Information sourced from NEJM Journal Watch:
Regardless of body-mass index, women who drank sugar-sweetened beverages had excess risk for estrogen-dependent endometrial neoplasia.
Although the link between obesity and endometrial cancer is well established, how might intake of sugar-sweetened beverages (SSB) affect risk for this cancer? Beginning in 1986, researchers for the Iowa Women’s Health Study assessed participants’ health-related parameters such as dietary intake. Incidence of type I (estrogen-related) and type II (estrogen-independent) endometrial cancer was determined annually using state and federal surveillance data.
As of 2010, among 23,039 evaluable women (mean age at baseline, 62), 592 incident, invasive endometrial cancers were identified (506 type I, 89 type II). After adjusting for body-mass index and other confounders, placement in the top quintile for SSB consumption compared with the bottom quintile was associated with a 78% higher risk for type I endometrial cancer (P=0.0005). Neither fruit juice nor sugar-free beverages were associated with risk for type I tumors. None of the dietary items studied were associated with risk for type II endometrial cancer.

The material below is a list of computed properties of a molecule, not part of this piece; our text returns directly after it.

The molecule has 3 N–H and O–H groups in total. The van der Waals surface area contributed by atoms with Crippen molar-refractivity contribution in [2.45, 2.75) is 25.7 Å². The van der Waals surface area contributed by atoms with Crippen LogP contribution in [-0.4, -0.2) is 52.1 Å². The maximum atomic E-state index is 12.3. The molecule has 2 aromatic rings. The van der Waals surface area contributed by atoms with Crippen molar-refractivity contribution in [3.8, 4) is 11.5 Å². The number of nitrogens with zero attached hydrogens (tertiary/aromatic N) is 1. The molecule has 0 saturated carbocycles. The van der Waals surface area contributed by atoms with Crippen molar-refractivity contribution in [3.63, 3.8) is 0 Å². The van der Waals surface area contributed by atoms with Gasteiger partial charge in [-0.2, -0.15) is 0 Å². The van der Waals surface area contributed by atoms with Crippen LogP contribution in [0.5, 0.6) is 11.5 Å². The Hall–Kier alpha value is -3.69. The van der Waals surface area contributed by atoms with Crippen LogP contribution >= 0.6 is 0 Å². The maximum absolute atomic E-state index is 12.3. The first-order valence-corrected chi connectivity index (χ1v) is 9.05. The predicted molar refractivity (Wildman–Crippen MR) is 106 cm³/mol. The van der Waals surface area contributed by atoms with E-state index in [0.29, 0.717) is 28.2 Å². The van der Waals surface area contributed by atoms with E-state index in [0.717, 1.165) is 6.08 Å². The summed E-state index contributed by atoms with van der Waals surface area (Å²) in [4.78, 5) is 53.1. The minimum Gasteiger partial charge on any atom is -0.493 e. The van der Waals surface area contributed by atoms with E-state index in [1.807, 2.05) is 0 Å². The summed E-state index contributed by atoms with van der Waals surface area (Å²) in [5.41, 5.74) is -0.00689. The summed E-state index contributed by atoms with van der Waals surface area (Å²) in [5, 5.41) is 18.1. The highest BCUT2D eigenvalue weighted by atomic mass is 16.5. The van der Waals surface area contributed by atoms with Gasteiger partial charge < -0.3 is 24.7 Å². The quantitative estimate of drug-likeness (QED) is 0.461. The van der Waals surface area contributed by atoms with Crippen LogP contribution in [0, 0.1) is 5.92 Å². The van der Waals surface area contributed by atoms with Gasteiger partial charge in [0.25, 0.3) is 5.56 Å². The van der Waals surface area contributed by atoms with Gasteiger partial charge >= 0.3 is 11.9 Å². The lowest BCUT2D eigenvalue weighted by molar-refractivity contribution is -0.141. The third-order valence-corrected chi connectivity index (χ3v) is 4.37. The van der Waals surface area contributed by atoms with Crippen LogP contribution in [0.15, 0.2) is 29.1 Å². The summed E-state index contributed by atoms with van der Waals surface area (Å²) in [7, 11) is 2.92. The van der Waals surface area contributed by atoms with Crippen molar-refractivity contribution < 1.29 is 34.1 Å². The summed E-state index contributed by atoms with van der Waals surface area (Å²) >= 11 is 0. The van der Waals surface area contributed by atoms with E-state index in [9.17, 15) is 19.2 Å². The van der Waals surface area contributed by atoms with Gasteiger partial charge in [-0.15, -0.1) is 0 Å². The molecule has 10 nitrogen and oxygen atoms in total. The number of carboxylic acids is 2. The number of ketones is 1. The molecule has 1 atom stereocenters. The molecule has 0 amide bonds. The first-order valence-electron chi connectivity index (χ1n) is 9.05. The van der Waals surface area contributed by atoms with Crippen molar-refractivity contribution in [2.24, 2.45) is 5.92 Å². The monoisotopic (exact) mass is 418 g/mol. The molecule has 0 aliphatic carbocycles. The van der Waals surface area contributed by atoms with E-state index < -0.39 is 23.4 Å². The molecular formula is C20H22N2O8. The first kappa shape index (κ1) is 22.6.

Sugar-sweetened beverages are a major source of dietary sugar in the U.S., affecting insulin and glucose levels more profoundly than sugars in whole foods. Furthermore, SSB consumption has been rising in parallel with obesity prevalence. By clarifying that consumption of SSB contributes to risk for type I endometrial cancer (regardless of body weight), these findings point to the health benefits of avoiding sugary beverages.
Andrew M. Kaunitz, MD reviewing Inoue-Choi M et al. Cancer Epidemiol Biomarkers Prev 2013 Dec.
Inoue-Choi M et al. Sugar-sweetened beverage intake and the risk of type I and type II endometrial cancer among postmenopausal women. Cancer Epidemiol Biomarkers Prev 2013 Dec; 22:2384. [Free full-text Cancer Epidemiol Biomarkers Prev article PDF | PubMed® abstract]